MVR an Ardent Communist who Dispelled Popular Myth about Political Survival

In history, it is not quite unusual that persons who hailed as heroes got referred to as villains later by the same masses who worshipped them thus far. 

Published: 10th November 2014 06:02 AM  |   Last Updated: 12th November 2014 08:33 AM   |  A+A-

THIRUVANANTHAPURAM: In history, it is not quite unusual that persons who hailed as heroes got referred to as villains later by the same masses who worshipped them thus far.  The saga of M V Raghavan, popularly addressed as MVR, was no different. MVR was the first Communist to dispel the myth that those who got expelled from the CPM would not survive in politics.

MVR, the three letters that defined the Communist politics in the undivided Kannur district in the 1970s and 80s, was always a terror to one section of people.  While his partymen worshipped him like a hero, his political foes, the Congress, in those days dreaded to even address him by his real name.

MVR, who got involved in Communist politics at the age of 16, harboured no hope of claiming any position like several other activists of his time. When the party split in 1964, he needn’t have to think twice before following his mentor AKG. In 1968, Raghavan became the Kannur  district secretary through an election. He had already became the president of the Pappinisseri panchayat.  In 1970, he tasted his first major electoral victory when he was elected to the state Assembly from Madayi. He repeated this feat six more times in 1977, 1980, 1982, 1991, 2001 and 2006 from Thalipparamba, Koothuparamba, Payyannur, Azhikode, Kazhakkoottam and Thiruvananthapuram West. However, he had also lost elections in 1986, 1996 and 2011.

Raghavan’s politics took a rightist turn ever since he tried to present the alternative tactical document to strengthen the LDF and to defeat the Congress by inviting Muslim League and Kerala Congress also into the Left fold. But EMS could not have digested any original idea other than his own, and, naturally, MVR’s  proposal was rejected. MVR’s attempt to convince the party Politburo made him a mote  in the eye of patriarch EMS and he was expelled from the party on June 23, 1986. But his will power prompted him to form another party, CMP, in July, 1986.  Speaking to this correspondent during his electioneering in Aranmula constituency in 1996, MVR had said that EMS was not a Stalinist but a ‘’second avatar of Stalin.’’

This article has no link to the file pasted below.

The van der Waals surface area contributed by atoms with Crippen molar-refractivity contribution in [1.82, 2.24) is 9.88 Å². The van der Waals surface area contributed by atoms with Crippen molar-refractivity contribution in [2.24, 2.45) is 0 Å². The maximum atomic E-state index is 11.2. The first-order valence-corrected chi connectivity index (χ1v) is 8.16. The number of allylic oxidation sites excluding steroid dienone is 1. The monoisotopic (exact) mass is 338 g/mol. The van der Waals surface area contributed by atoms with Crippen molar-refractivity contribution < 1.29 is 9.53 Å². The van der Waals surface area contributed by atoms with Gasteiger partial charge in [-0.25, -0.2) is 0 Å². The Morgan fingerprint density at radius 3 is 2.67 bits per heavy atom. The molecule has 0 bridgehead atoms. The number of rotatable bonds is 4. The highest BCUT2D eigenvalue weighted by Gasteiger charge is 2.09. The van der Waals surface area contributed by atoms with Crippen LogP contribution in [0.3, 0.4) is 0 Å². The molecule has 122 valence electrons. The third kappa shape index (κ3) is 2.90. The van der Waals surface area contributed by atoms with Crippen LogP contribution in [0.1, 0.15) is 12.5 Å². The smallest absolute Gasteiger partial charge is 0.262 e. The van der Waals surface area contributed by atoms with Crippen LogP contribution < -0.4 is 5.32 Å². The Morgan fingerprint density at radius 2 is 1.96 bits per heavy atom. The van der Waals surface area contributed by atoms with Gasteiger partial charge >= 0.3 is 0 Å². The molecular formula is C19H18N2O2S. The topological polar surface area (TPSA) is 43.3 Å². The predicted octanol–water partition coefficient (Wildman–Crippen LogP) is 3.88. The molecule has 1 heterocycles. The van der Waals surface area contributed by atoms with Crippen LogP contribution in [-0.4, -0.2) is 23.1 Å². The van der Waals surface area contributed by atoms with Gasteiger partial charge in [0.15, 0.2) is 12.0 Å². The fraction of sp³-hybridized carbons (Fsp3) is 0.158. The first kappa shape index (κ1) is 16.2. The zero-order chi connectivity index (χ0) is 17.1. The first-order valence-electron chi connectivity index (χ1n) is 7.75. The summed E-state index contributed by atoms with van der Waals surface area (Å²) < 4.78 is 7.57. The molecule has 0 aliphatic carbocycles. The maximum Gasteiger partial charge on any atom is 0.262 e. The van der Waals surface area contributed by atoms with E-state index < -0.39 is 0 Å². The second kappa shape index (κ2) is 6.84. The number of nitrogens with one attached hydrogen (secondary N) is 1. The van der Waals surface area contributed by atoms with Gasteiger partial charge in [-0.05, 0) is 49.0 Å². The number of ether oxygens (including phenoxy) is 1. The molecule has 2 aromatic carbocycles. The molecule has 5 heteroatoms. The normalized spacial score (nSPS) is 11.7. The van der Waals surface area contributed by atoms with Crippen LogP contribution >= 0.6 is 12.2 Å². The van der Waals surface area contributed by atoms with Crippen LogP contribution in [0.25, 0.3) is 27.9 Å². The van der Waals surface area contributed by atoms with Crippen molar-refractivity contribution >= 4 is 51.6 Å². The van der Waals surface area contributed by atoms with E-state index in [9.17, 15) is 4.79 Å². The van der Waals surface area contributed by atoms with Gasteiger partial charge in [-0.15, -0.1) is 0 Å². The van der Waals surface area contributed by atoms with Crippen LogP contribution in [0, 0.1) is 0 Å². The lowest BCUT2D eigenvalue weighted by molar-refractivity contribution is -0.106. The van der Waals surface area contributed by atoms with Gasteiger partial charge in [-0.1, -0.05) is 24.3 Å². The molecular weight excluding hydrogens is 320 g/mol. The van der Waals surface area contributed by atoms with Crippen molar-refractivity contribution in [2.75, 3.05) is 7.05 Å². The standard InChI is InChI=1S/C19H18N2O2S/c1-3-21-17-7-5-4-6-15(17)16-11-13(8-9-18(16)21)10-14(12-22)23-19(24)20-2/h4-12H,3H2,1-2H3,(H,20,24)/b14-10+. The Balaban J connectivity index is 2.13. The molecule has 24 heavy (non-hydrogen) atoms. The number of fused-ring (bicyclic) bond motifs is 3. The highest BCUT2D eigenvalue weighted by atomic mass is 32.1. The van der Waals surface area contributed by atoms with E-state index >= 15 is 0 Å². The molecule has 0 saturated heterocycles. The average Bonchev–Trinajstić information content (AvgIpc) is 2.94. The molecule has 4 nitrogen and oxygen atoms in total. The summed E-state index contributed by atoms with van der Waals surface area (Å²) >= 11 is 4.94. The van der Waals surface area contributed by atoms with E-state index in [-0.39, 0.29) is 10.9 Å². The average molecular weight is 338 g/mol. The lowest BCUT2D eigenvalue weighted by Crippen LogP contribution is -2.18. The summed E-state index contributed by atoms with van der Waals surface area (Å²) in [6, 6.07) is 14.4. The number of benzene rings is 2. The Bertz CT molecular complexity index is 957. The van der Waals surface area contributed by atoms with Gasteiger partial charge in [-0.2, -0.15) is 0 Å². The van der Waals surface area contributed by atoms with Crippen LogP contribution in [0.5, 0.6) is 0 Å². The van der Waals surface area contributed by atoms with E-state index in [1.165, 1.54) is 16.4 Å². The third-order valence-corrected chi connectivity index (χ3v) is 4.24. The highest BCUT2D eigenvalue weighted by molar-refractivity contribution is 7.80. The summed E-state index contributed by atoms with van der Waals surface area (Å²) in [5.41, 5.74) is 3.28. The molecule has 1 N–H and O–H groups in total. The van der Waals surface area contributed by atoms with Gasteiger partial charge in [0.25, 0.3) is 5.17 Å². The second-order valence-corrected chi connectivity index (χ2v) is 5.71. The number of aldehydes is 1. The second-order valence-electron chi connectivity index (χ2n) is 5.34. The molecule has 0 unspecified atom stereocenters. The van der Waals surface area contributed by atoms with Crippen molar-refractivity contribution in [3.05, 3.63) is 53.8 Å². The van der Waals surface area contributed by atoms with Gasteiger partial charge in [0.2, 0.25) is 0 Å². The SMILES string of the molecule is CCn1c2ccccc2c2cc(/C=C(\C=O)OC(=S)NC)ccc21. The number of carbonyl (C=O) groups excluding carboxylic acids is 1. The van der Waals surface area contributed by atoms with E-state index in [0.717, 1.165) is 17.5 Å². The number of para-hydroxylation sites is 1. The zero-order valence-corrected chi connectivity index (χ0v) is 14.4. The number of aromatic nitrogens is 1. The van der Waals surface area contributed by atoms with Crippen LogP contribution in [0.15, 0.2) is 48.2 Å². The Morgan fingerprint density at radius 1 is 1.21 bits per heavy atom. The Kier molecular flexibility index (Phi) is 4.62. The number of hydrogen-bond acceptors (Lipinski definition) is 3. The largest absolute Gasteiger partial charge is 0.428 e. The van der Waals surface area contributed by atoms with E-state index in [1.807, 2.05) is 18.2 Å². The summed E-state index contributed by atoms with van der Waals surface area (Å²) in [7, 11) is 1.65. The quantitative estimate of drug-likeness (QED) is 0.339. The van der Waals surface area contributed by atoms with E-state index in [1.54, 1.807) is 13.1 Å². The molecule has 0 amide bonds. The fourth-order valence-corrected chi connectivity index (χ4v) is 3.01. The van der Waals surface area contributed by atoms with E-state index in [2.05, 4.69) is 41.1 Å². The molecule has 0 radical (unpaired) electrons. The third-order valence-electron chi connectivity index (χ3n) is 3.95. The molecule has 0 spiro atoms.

MVR had said that under the rule of EMS and his proteges, the CPM could never shrug off its Stalinist tag. He also had strong reservations about E K Nayanar.  MVR had said that Nayanar knew about the preparation of the alternative document and had supported it. But, when it came before the party, he backtracked. Nayanar would be there with everyone. But when the time comes for taking risk, he would keep mum and would wear a seemingly innocent smile to hide his real self, MVR had opined.

MVR’s decision to join the UDF and K Karunakaran’s initiatives to induct him in the right wing UDF led the way for the people to see them as strange bed fellows sharing politics and power.  MVR became the crowd puller of the UDF in the late 80s and early 90s.

His former comrades could not pardon him as they started baying for his blood during his first tenure as the Cooperation Minister in the K Karunakaran Ministry. This led to the Koothuparamba firing incident which cost the precious lives of five DYFI activists.  The hatred towards MVR prompted the CPM to commit the heinous crime of setting fire to the Snake park at Pappinisseri, which was managed by MVR.

MVR had made history when he set up the Pariyaram Medical College under the cooperative sector, for the first time in the country. The efforts to gain control over the Medical College had frequently put him and his former comrades in a tight situation which often led to violence.

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